|dc.description.abstract||Introduction. Recovery following various physical exercises is a complicated process. The exercise session can involve strong demands on both muscle structure and energy production (aerobic and anaerobic). Many exercise sessions also induce muscle damage (exercise induced muscle damage; EIMD). Different recovery methods attempt to alleviate or prevent EIMD and its associated symptoms, such as muscle soreness and swelling, and reduction in muscle function. One of the used strategies is cold treatment (cryotherapy), which decreases tissue temperature and subsequently effects on e.g. blood flow, metabolism and neural conductance velocity. To date, there is conflicting evidence to support the use of cryotherapy following a single exercise, and only few studies have examined the effect of it over a longer time period. Thus, the aim of this study was to assess the effects of cryotherapy on recovery and on the amount of EIMD both after an anaerobic running exercise and over a weeklong training period. Moreover, a recently developed cooling technique called cold mist shower (Amandan®, Amandan Healthcare Oy Ltd., www.amandan.fi, Finland, 2015) was tested.
Methods. A total of eight male subjects (age 22.9 ± 1.4 years, height 1.77 ± 0.06 m, weight 79.1 ± 7.6 kg, and fat percentage 13.3 ± 2.9 %) participated in the study, which consisted of an acute phase of 48 h and a weeklong training period. All subjects completed the study protocol both with (COLD) and without (CONTROL) cryotherapy (2 min at 10–15°C) in a random order. The acute responses were measured after an anaerobic running (10 x 20 m shuttle running twice, with a 3 min break). Cryotherapy was applied immediately, and 12, 24 and 36 h after the running exercise. The training period consisted of three hypertrophic strength training sessions and three anaerobic interval running sessions on alternating days, and cryotherapy was applied once after every training session. Muscle damage (myoglobin, creatine kinase, CK), inflammation (C-reactive protein), endocrine responses (testosterone, SHBG and cortisol) and perception of muscle soreness (DOMS) were measured before (Pre) and immediately (0 min), 30 min, 60 min, 24 h and 48 h after the running exercise, and 4 d after the training period (Post). Anaerobic metabolism (lactate) was evaluated at Pre, 0, 30 and 60 min. Maximal voluntary isometric force of the knee extensors, jumping ability (a countermovement jump), and 10 x 20 m maximal sprint running were evaluated at Pre, 48 h and Post.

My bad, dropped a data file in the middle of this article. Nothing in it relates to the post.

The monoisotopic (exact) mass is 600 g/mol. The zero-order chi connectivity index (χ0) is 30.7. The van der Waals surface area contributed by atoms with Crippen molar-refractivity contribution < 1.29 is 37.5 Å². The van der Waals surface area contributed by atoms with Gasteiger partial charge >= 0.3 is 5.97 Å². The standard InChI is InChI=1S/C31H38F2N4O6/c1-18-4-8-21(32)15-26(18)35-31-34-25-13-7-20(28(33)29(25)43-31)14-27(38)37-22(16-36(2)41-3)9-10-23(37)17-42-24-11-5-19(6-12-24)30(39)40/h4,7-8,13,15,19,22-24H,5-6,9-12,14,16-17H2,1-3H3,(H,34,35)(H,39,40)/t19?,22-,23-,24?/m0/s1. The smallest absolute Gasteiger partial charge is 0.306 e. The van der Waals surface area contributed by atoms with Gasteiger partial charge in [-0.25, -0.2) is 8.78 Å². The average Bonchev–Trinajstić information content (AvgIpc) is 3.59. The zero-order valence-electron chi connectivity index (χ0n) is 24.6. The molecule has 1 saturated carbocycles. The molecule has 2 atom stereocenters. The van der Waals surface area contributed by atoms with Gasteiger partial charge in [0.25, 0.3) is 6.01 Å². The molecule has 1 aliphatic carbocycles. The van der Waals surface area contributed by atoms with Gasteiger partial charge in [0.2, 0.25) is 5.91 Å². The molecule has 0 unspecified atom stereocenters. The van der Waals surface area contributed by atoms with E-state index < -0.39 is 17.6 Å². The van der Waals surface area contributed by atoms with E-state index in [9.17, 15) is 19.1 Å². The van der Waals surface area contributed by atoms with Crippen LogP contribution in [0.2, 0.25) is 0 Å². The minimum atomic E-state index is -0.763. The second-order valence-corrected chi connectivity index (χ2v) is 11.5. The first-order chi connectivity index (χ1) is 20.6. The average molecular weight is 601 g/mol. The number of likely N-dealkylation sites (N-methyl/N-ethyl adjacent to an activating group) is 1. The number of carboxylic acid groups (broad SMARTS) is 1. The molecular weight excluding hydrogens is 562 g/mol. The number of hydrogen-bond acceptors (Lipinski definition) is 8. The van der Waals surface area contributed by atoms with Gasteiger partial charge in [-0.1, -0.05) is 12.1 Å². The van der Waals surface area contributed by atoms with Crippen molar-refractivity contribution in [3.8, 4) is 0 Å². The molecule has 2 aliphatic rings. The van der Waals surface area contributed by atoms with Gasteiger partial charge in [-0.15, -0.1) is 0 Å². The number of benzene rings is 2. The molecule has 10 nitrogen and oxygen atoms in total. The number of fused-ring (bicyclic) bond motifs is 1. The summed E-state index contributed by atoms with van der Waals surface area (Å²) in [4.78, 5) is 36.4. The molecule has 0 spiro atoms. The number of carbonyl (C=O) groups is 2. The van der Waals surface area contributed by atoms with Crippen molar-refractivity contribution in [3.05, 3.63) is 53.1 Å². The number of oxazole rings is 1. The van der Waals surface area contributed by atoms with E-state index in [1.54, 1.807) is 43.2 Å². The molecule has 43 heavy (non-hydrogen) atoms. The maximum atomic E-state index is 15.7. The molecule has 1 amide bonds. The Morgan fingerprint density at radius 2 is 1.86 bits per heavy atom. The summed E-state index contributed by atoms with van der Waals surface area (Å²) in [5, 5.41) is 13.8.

Results. The intensive anaerobic running exercise (peak blood lactate in CONTROL 16.3 ± 3.6 vs. in COLD 16.2 ± 3.4 mmol/l) induced a small increase in DOMS, myoglobin and CK levels in both groups, and there were no differences between the groups (P > 0.05). Following the training period, myoglobin concentration was significantly (P < 0.05) lower in COLD compared to CONTROL (COLD 24.64 ± 5.63 ng/ml vs. CONTROL 36.35 ± 14.02 ng/ml). In COLD, the Post-value was also significantly (P < 0.05) lower compared to the Pre-value both in myoglobin (Pre 29.95 ± 6.90 ng/ml vs. Post 24.64 ± 5.63 ng/ml) and in CK (Pre 251.00 ± 143.83 U/l vs. Post 168.13 ± 91.90 U/l). In physical performance variables there were no significant differences between the groups.
Conclusion. The finding in myoglobin provides some evidence that the cold mist shower might decrease the amount of EIMD over a weeklong training period. However, no cold mist effects on the acute recovery after anaerobic running exercise were observed.||en